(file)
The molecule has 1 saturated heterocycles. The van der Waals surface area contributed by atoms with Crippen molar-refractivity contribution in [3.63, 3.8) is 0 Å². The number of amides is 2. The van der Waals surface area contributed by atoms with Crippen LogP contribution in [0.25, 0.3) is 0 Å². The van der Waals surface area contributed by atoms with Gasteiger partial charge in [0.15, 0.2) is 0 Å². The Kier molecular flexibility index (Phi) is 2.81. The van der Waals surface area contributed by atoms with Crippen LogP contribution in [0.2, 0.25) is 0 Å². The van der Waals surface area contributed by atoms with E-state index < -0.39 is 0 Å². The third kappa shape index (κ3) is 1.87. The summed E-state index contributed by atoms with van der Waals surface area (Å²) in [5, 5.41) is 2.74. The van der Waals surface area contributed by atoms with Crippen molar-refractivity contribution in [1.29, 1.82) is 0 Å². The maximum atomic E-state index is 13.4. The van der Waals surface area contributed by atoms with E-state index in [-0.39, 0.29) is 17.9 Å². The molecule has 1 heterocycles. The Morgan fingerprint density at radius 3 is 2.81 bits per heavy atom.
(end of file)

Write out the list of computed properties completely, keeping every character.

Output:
The molecule has 1 saturated heterocycles. The van der Waals surface area contributed by atoms with Crippen molar-refractivity contribution in [3.63, 3.8) is 0 Å². The number of amides is 2. The van der Waals surface area contributed by atoms with Crippen LogP contribution in [0.25, 0.3) is 0 Å². The van der Waals surface area contributed by atoms with Gasteiger partial charge in [0.15, 0.2) is 0 Å². The Kier molecular flexibility index (Phi) is 2.81. The van der Waals surface area contributed by atoms with Crippen LogP contribution in [0.2, 0.25) is 0 Å². The van der Waals surface area contributed by atoms with E-state index < -0.39 is 0 Å². The third kappa shape index (κ3) is 1.87. The summed E-state index contributed by atoms with van der Waals surface area (Å²) in [5, 5.41) is 2.74. The van der Waals surface area contributed by atoms with Crippen molar-refractivity contribution in [1.29, 1.82) is 0 Å². The maximum atomic E-state index is 13.4. The van der Waals surface area contributed by atoms with E-state index in [-0.39, 0.29) is 17.9 Å². The molecule has 1 heterocycles. The Morgan fingerprint density at radius 3 is 2.81 bits per heavy atom.